The rappers kicked off a string of New York City dates on Thursday
What a time to be alive: Drake and Future kicked off the first of four shows at New York City’s Madison Square Garden on Thursday night with a non-stop, two-plus hour show that spanned the prolific rappers’ solo material as well as their collaborative album from last year. Here are some of the highlights:
Drake took to the skies
Hovering over arena crowds is a move usually reserved for the likes of Taylor Swift or Pink, but Drake didn’t want to let the pop stars have all the fun. “I’m tired of being up here, I want to see the people!” Drake announced as he stepped onto a small platform that ascended into the air and made a slow loop around the arena as he performed “Hold On, We’re Going Home.” Drake is no stranger to flying—he pulled a similar stunt while performing “Marvin’s Room” on a 2014 tour—but seeing him up there isn’t any less thrilling just because he’s done it before.
His light show was made for social media
Aside from a few moving platforms and screens, the set design of the Summer Sixteen tour was strikingly simple—that is, until you looked up at array of balloon-like lights hanging over the audience. They didn’t really do much during the first portion of Drake’s set, but once he got into “Hotline Bling,” the fixtures bathed the entire arena in pink light and started dropping and rising to the music in one of the evening’s many photo-ops. As the night progressed, the ball lights continued to change colors and shift into new formations: a wave, a cloud, a question mark, and—the most Instagram-worthy of all—a giant glowing “6.”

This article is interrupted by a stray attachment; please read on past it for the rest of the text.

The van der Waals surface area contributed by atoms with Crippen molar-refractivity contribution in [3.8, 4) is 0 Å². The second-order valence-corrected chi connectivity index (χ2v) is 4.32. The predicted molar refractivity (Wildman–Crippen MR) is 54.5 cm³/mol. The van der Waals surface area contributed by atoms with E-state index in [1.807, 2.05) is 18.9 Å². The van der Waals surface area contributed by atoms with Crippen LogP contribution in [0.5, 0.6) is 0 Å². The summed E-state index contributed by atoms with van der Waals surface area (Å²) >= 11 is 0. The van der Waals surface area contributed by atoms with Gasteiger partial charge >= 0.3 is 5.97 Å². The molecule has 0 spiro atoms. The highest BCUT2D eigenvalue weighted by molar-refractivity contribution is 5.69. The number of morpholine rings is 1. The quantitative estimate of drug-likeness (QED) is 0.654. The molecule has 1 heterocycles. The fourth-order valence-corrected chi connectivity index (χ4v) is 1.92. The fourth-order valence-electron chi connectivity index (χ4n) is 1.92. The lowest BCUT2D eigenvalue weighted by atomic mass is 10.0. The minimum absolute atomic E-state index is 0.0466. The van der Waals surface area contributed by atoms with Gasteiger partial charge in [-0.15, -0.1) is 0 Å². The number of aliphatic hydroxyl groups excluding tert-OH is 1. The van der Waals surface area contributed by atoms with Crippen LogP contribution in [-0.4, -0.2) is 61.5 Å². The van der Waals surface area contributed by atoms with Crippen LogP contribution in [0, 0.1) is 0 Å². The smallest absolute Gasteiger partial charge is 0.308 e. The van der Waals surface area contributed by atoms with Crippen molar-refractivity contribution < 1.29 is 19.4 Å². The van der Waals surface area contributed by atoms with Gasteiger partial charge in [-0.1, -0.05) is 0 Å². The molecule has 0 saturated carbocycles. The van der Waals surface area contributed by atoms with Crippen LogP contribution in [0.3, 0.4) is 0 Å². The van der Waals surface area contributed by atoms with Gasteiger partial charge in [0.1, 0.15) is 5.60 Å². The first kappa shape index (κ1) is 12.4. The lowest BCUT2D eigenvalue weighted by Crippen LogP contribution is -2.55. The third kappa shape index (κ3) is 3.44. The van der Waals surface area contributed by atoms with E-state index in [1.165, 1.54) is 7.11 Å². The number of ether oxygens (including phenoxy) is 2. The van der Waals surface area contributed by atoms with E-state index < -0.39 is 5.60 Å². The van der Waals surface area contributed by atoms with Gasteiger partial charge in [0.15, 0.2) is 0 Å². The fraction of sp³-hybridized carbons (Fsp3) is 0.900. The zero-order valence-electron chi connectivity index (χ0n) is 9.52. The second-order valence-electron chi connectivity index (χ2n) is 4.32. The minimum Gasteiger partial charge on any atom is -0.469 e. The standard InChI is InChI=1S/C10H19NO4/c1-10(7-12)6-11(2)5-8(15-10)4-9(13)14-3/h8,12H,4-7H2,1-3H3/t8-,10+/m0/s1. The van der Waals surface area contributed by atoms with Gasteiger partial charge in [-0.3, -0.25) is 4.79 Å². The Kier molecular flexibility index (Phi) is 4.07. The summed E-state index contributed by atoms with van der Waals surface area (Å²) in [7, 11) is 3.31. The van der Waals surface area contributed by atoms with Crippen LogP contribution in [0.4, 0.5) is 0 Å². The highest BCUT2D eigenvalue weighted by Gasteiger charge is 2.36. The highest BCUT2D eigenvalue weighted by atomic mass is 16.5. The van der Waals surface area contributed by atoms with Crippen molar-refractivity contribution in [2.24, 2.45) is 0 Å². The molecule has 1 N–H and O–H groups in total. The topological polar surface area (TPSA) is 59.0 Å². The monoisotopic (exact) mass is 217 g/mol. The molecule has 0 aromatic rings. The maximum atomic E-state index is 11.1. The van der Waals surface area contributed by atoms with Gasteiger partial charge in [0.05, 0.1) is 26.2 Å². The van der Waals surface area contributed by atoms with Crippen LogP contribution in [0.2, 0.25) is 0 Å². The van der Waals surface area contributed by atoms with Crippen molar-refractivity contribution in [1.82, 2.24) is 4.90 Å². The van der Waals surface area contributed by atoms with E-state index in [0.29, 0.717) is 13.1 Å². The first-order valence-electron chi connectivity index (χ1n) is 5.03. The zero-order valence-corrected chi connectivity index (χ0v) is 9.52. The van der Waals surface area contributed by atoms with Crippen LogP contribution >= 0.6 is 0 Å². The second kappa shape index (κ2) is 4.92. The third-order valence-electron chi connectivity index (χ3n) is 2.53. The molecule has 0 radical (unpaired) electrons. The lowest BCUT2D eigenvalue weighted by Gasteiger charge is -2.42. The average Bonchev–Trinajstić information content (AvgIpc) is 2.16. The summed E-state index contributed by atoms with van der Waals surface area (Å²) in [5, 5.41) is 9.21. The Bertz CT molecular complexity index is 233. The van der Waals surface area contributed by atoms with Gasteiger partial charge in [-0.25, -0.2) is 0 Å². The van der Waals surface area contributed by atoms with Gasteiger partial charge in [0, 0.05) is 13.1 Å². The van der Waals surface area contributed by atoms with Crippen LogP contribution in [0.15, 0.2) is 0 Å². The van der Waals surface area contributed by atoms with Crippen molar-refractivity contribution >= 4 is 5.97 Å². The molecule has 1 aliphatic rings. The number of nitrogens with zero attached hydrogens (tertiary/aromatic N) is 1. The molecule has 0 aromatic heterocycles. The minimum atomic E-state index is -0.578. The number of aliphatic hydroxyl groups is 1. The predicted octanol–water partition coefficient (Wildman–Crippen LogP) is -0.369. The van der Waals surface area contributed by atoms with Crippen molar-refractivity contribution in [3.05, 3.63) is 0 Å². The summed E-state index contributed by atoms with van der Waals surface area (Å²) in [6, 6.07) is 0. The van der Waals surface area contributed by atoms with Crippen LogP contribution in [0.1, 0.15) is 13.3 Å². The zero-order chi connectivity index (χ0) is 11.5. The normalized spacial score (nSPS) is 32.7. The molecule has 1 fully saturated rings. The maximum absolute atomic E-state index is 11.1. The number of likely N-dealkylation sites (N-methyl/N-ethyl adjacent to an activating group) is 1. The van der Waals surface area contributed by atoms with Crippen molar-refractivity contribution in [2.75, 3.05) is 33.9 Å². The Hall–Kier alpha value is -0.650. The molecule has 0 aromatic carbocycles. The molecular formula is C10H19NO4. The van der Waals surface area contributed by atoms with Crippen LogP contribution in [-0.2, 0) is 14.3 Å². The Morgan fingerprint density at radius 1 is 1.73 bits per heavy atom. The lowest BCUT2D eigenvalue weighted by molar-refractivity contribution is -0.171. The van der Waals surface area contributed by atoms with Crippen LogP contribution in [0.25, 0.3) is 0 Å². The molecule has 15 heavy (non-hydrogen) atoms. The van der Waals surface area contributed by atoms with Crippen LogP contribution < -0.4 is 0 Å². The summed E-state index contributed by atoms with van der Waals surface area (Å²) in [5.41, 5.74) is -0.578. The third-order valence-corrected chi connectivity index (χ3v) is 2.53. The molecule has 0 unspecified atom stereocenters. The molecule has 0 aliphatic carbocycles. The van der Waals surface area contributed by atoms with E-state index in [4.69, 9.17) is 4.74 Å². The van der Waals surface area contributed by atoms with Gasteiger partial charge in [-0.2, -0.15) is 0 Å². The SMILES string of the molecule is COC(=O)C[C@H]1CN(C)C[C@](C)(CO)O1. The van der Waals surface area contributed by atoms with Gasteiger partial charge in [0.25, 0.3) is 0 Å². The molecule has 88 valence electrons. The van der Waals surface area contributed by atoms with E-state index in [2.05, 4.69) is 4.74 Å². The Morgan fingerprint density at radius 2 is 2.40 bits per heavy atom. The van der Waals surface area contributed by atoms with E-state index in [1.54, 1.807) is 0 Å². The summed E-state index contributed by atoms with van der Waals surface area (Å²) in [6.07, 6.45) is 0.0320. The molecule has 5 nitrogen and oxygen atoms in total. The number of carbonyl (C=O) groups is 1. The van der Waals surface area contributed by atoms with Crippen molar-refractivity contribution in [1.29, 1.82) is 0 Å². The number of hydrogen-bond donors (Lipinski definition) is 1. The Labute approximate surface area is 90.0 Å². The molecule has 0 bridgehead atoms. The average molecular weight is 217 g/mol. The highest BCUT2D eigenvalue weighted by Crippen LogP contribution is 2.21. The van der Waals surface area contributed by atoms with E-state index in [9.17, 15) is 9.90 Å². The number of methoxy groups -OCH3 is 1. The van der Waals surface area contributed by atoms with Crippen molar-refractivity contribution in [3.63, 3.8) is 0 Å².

Drake’s setlist was jam-packed
Some artists do not care if they don’t play all of their hits for you. Drake is not one of those artists, and you can tell just by looking at his setlist. He squeezed in more than 40 songs (including some with Future) by playing some in full and others for just a few seconds. The abridged songs didn’t suffer for their length: at no point in the show did Drake seem more on fire than when he started cycling through songs in rapid-fire mode about halfway through the pre-Future portion of his set. As he invited audiences to jump along with him during segments of his guest appearances (Big Sean’s “Blessings,” Migos’ “Versace”) and his older material (“Over,” “Up All Night”), you could feel the floor of Madison Square Garden shake.